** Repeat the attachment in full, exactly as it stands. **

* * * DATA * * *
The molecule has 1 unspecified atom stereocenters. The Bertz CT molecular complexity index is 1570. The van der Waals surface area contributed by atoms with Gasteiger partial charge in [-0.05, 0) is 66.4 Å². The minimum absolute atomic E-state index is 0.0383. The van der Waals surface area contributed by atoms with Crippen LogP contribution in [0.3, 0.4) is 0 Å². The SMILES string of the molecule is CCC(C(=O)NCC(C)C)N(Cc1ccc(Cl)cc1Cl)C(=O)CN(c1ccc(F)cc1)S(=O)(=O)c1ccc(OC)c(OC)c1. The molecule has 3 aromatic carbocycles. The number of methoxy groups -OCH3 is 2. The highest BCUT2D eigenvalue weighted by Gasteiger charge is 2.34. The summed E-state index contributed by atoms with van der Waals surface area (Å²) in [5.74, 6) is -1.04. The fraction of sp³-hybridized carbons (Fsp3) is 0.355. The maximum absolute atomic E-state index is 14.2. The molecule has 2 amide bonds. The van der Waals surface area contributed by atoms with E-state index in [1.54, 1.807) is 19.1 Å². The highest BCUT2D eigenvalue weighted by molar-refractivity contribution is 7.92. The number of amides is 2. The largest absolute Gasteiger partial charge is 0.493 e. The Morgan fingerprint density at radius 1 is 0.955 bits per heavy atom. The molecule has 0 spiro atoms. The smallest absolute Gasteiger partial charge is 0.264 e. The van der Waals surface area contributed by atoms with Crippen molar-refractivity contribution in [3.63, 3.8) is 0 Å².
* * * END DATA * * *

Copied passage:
The molecule has 1 unspecified atom stereocenters. The Bertz CT molecular complexity index is 1570. The van der Waals surface area contributed by atoms with Gasteiger partial charge in [-0.05, 0) is 66.4 Å². The minimum absolute atomic E-state index is 0.0383. The van der Waals surface area contributed by atoms with Crippen LogP contribution in [0.3, 0.4) is 0 Å². The SMILES string of the molecule is CCC(C(=O)NCC(C)C)N(Cc1ccc(Cl)cc1Cl)C(=O)CN(c1ccc(F)cc1)S(=O)(=O)c1ccc(OC)c(OC)c1. The molecule has 3 aromatic carbocycles. The number of methoxy groups -OCH3 is 2. The highest BCUT2D eigenvalue weighted by Gasteiger charge is 2.34. The summed E-state index contributed by atoms with van der Waals surface area (Å²) in [5.74, 6) is -1.04. The fraction of sp³-hybridized carbons (Fsp3) is 0.355. The maximum absolute atomic E-state index is 14.2. The molecule has 2 amide bonds. The van der Waals surface area contributed by atoms with E-state index in [1.54, 1.807) is 19.1 Å². The highest BCUT2D eigenvalue weighted by molar-refractivity contribution is 7.92. The number of amides is 2. The largest absolute Gasteiger partial charge is 0.493 e. The Morgan fingerprint density at radius 1 is 0.955 bits per heavy atom. The molecule has 0 spiro atoms. The smallest absolute Gasteiger partial charge is 0.264 e. The van der Waals surface area contributed by atoms with Crippen molar-refractivity contribution in [3.63, 3.8) is 0 Å².